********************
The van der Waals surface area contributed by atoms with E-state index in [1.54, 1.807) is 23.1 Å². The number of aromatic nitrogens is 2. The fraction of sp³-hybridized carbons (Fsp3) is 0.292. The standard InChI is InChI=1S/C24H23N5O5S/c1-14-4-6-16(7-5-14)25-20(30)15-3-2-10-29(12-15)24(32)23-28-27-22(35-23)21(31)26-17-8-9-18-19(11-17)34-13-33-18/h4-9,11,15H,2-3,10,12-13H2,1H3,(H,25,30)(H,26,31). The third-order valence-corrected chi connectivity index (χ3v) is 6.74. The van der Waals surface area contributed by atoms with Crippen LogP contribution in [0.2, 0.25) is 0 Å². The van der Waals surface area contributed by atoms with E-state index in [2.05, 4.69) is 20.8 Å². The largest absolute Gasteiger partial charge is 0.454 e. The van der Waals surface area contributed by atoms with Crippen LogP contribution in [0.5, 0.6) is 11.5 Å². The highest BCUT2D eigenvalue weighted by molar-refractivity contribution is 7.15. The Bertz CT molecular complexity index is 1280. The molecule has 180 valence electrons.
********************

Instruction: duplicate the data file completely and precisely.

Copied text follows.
The van der Waals surface area contributed by atoms with E-state index in [1.54, 1.807) is 23.1 Å². The number of aromatic nitrogens is 2. The fraction of sp³-hybridized carbons (Fsp3) is 0.292. The standard InChI is InChI=1S/C24H23N5O5S/c1-14-4-6-16(7-5-14)25-20(30)15-3-2-10-29(12-15)24(32)23-28-27-22(35-23)21(31)26-17-8-9-18-19(11-17)34-13-33-18/h4-9,11,15H,2-3,10,12-13H2,1H3,(H,25,30)(H,26,31). The third-order valence-corrected chi connectivity index (χ3v) is 6.74. The van der Waals surface area contributed by atoms with Crippen LogP contribution in [0.2, 0.25) is 0 Å². The van der Waals surface area contributed by atoms with E-state index in [2.05, 4.69) is 20.8 Å². The largest absolute Gasteiger partial charge is 0.454 e. The van der Waals surface area contributed by atoms with Crippen LogP contribution in [0.5, 0.6) is 11.5 Å². The highest BCUT2D eigenvalue weighted by molar-refractivity contribution is 7.15. The Bertz CT molecular complexity index is 1280. The molecule has 180 valence electrons.